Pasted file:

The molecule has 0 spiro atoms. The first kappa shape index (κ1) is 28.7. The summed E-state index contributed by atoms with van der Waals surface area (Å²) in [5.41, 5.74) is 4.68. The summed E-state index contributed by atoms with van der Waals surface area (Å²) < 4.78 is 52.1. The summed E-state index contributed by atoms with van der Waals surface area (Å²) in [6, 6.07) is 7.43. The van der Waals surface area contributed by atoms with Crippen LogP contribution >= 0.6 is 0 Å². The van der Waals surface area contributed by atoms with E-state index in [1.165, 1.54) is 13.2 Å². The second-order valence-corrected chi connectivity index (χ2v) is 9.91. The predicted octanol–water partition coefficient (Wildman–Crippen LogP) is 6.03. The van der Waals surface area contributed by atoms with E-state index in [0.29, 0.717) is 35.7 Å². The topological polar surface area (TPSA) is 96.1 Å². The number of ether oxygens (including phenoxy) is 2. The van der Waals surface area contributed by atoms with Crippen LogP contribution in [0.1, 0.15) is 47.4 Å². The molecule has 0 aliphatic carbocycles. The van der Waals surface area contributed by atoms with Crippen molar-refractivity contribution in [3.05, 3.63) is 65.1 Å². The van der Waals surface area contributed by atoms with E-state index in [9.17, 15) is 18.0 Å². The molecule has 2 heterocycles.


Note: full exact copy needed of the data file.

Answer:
The molecule has 0 spiro atoms. The first kappa shape index (κ1) is 28.7. The summed E-state index contributed by atoms with van der Waals surface area (Å²) in [5.41, 5.74) is 4.68. The summed E-state index contributed by atoms with van der Waals surface area (Å²) < 4.78 is 52.1. The summed E-state index contributed by atoms with van der Waals surface area (Å²) in [6, 6.07) is 7.43. The van der Waals surface area contributed by atoms with Crippen LogP contribution >= 0.6 is 0 Å². The van der Waals surface area contributed by atoms with E-state index in [1.165, 1.54) is 13.2 Å². The second-order valence-corrected chi connectivity index (χ2v) is 9.91. The predicted octanol–water partition coefficient (Wildman–Crippen LogP) is 6.03. The van der Waals surface area contributed by atoms with E-state index in [0.29, 0.717) is 35.7 Å². The topological polar surface area (TPSA) is 96.1 Å². The number of ether oxygens (including phenoxy) is 2. The van der Waals surface area contributed by atoms with Crippen LogP contribution in [0.1, 0.15) is 47.4 Å². The molecule has 0 aliphatic carbocycles. The van der Waals surface area contributed by atoms with Crippen molar-refractivity contribution in [3.05, 3.63) is 65.1 Å². The van der Waals surface area contributed by atoms with E-state index in [9.17, 15) is 18.0 Å². The molecule has 2 heterocycles.